Why the ambiguity? Why is there no way to clearly refer to a platonic friend of another gender? Basically, because much of the Arabic culture thinks that no such thing can exist. Obviously all men are horndogs and are incapable of being “just friends” with a woman. And obviously any woman who’s “just friends” with a guy is leading him on and a slut, because no respectable woman should hang out with men that she’s not married to or related to. (I don’t think that, I’m just trying to see things from their point of view… but still not seeing it.) And also, if I’m female referring to sa7ebti (or a male saying sa7bi), I obviously mean a platonic friend, since homosexuality is so taboo that it’s not talked about, and there certainly isn’t a word to describe it.

I find that “guy friend” is a good way for a woman to refer to a male friend. I can also use “girl friends” to refer to a group of female friends. If I say “girl friend” though, at least in some social circles, it can sometimes be ambiguous, too. If I say it, people who know I’m bisexual may wonder what the relationship is like. In other contexts the ambiguity does not exist, but our culture as a whole has become much more open and accepting of homosexuality. Granted, there is still a LOT of discrimination, but we’re progressing.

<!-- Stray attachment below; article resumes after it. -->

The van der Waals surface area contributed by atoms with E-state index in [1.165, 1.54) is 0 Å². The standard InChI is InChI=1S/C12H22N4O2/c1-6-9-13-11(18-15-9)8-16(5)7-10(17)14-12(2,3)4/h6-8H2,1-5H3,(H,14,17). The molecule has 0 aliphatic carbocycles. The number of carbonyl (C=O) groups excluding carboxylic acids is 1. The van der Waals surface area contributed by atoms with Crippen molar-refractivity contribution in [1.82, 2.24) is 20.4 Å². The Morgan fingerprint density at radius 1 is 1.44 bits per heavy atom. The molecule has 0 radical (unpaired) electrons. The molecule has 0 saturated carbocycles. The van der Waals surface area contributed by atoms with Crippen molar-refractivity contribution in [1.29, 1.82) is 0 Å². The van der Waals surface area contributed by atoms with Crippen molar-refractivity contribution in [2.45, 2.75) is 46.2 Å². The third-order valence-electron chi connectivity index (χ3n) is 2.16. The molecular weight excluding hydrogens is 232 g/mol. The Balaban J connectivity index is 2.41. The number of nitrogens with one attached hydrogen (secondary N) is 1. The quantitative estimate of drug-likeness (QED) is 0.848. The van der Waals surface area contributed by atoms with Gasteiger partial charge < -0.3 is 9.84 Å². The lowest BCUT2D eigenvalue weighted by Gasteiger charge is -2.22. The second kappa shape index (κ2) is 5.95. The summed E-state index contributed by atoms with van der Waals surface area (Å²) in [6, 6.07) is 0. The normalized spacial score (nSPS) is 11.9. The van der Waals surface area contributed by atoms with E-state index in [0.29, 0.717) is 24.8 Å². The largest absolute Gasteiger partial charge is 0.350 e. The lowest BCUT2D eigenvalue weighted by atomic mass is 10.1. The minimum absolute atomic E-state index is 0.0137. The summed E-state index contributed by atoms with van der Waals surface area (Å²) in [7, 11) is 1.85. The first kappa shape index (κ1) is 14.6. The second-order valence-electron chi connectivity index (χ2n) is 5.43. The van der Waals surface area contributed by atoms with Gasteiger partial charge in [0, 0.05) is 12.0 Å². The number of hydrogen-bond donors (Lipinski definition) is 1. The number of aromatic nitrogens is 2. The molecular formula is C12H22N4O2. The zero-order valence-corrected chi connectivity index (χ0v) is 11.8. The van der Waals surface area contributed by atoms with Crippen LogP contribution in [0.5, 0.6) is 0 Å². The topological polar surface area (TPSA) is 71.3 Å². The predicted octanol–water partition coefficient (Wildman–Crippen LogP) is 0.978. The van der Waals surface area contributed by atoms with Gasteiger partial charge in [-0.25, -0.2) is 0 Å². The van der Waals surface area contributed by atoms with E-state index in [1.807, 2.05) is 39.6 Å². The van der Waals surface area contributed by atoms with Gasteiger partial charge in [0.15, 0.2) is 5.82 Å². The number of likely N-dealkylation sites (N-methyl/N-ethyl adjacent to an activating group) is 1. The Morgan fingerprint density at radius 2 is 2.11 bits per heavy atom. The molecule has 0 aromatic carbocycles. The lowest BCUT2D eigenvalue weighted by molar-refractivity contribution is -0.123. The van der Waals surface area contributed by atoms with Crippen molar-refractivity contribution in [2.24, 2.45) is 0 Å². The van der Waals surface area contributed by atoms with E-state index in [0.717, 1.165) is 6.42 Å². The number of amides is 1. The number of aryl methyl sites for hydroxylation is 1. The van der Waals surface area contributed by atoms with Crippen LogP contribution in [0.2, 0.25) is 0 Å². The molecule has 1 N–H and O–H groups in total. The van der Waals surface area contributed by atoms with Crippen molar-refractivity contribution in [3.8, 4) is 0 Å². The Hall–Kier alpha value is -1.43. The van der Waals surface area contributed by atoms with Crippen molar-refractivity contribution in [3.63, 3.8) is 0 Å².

It’s interesting that when referring to both romantic and non-romantic female friends we use “girl” as the prefix. Whereas with a romantic male we use “boy” and non-romantic we use “guy.” Perhaps because women are still looked upon as more juvenile? Who knows.

No real point to this post. Just an interesting reflection on how language shapes a culture, and how culture shapes language. Since different-gendered, platonic relationships don’t exist in Arabic culture (at least not until recently), there’s no need to have a word to describe an impossible situation. This also makes me appreciate the English language for having gender-neutral nouns to avoid this mess. And also, sometimes I like ambiguity.

I’m a nice person. I’m a generally happy person and I love life. As I mentioned in my last post, I smile when I pass people on the street at home, I try to be cheery and make others feel happy and comfortable. I’m not like this 100% of the time because well, who is? But I’d definitely say that the vast majority of the time I’m a happy person. Life has so much to offer and as a recent college graduate, I’m just starting my life.